I am obsessed with SIAMÉS. I found them recently from YouTube’s music video recommendation algorithm. The machine hit the nail on the head. Every song I have listened to of theirs is catchy, with a solid bassline, guitar and synth riffs, meaningful lyrics, and tight production overall.

One song in particular, “No Lullaby”, is squeezing a lot of dopamine from those brain cells.


My stomach punched my throat as we lost lift. I closed my eyes. We banked sharply right turning completely upside down as our pilot frantically tried to regain control, pushing buttons, turning knobs, fighting with the stick. I could see the ground every half second, as the tailspin intensified. I gripped my seat and prayed it would be quick.

I opened my eyes, glad to see the Rocky Mountains beneath me, and the plane still level. My then-girlfriend, Jewel, was looking at me quizzically, but I forced a grimace. I looked out the window nonchalantly and tried to keep my hands from white-knuckling the vinyl seating. Everything was going to be ok.


As I mentioned earlier, I am starting off the new year with a rousing cabal of habits. I have done research on and off into habits and self-discipline. However, it hasn’t really ever stuck for me.

A popular writer in the habit field is James Clear, with his novel Atomic Habits. After skimming, and looking for various action points, I was left a little dissatisfied. I have run into the ideas of habit stacking, conditioning, etc. before. And I have tried them again and again. This year, I am trying something different.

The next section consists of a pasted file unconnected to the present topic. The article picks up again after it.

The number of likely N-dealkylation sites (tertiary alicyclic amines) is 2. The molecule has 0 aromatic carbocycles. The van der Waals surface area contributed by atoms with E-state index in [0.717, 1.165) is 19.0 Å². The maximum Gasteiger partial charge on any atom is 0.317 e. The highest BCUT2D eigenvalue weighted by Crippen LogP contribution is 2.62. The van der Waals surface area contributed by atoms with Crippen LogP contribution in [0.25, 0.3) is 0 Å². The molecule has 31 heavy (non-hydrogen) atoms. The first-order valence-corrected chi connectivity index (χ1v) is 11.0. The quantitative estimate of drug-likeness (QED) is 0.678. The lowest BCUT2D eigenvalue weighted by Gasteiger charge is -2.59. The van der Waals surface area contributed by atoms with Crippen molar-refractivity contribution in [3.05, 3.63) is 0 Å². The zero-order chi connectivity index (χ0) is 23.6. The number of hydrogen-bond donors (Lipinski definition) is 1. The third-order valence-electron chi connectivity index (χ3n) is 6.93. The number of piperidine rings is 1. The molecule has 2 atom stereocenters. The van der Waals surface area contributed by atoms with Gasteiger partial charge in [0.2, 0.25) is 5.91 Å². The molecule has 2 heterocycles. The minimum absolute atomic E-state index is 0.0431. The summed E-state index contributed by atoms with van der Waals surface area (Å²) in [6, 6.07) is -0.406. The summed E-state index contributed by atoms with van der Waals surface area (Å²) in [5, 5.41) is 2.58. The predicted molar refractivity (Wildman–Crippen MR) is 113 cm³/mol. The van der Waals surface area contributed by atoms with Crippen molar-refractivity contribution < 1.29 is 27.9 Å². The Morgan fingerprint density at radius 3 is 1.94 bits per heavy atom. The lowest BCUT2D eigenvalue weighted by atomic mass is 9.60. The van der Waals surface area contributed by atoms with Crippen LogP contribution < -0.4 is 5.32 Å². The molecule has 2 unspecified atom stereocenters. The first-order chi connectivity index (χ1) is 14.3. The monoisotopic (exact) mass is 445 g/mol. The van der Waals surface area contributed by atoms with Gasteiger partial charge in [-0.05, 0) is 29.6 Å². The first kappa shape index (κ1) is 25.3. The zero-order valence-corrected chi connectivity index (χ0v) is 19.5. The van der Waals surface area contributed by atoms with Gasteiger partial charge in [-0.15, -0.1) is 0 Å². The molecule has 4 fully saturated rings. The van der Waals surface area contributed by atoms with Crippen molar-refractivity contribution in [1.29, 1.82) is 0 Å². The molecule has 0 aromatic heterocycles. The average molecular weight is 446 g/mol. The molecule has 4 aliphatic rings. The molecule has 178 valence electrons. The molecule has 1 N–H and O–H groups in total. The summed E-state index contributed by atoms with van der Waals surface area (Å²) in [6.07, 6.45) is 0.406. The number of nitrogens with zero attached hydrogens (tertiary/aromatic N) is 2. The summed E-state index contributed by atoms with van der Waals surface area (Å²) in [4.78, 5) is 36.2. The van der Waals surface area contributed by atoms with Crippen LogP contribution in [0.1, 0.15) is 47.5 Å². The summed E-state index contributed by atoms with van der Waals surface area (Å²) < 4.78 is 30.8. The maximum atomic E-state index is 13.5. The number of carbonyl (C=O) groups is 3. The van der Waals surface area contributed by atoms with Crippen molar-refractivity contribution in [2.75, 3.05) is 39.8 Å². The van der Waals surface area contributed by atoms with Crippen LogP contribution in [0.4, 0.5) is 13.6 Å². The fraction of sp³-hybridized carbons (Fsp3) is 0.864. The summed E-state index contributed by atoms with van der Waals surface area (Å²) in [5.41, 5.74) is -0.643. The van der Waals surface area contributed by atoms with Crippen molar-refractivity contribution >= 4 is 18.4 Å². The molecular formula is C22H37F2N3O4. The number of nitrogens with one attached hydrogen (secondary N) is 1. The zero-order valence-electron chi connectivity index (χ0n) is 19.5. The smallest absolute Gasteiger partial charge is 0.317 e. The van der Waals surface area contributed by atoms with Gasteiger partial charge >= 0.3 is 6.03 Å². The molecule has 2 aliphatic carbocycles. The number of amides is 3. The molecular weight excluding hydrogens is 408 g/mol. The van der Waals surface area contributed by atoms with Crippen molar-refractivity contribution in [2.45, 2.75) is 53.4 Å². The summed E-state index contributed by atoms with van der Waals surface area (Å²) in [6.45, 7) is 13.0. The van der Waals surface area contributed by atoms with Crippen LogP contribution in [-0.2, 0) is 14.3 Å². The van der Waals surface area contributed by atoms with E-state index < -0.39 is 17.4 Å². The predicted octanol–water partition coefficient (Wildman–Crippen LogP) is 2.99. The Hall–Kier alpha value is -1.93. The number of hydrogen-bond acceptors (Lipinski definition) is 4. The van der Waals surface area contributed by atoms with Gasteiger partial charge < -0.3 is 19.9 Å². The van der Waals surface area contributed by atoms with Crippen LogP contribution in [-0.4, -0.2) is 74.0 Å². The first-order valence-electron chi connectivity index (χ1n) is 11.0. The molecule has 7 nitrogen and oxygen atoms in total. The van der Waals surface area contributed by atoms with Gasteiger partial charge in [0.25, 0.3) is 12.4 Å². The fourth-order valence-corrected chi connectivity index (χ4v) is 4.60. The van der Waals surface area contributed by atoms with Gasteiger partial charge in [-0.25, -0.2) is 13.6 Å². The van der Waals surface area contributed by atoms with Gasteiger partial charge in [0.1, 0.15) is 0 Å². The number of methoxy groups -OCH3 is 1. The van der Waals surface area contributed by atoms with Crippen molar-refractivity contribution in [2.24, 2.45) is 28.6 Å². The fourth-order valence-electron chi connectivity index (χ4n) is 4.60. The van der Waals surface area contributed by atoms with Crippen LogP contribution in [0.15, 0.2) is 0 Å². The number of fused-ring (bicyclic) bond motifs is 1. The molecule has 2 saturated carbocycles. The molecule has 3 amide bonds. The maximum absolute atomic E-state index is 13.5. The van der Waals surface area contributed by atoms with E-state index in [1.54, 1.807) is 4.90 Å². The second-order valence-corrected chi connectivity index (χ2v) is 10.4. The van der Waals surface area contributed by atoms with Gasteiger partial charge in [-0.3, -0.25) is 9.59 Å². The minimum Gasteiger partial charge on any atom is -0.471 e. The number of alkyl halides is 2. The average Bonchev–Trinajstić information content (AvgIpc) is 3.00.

While these techniques have undoubtedly worked for others, I have simply found no success with them. Whenever I focus on making something a “habit”, my brain immediately becomes viscerally disinterested in whatever it is. I tried this with yoga a year or so ago. I wanted to build a 30-day habit. But after 3 days, the thought of even unrolling the mat was too much. So I dropped it.

Around July of last year, I decided to try again with yoga, but this time was different. Before, yoga was decidedly a physical exercise that I went into with goals of increasing flexibility, easing pain, and getting stronger. However, this time, yoga was more centered around spirituality. In fact, I wrote down in a journal why behind why I wanted to do yoga. Maybe this is ridiculously obvious, but I had never sat down and worked out my actual motivations for the habit. Further, the motivations that I did have in the past were always shallow, often related to some vague goals of physical improvement or intellectual advancement. However, this time, I really wrote down exactly what I was hoping to gain and how yoga could help me in life.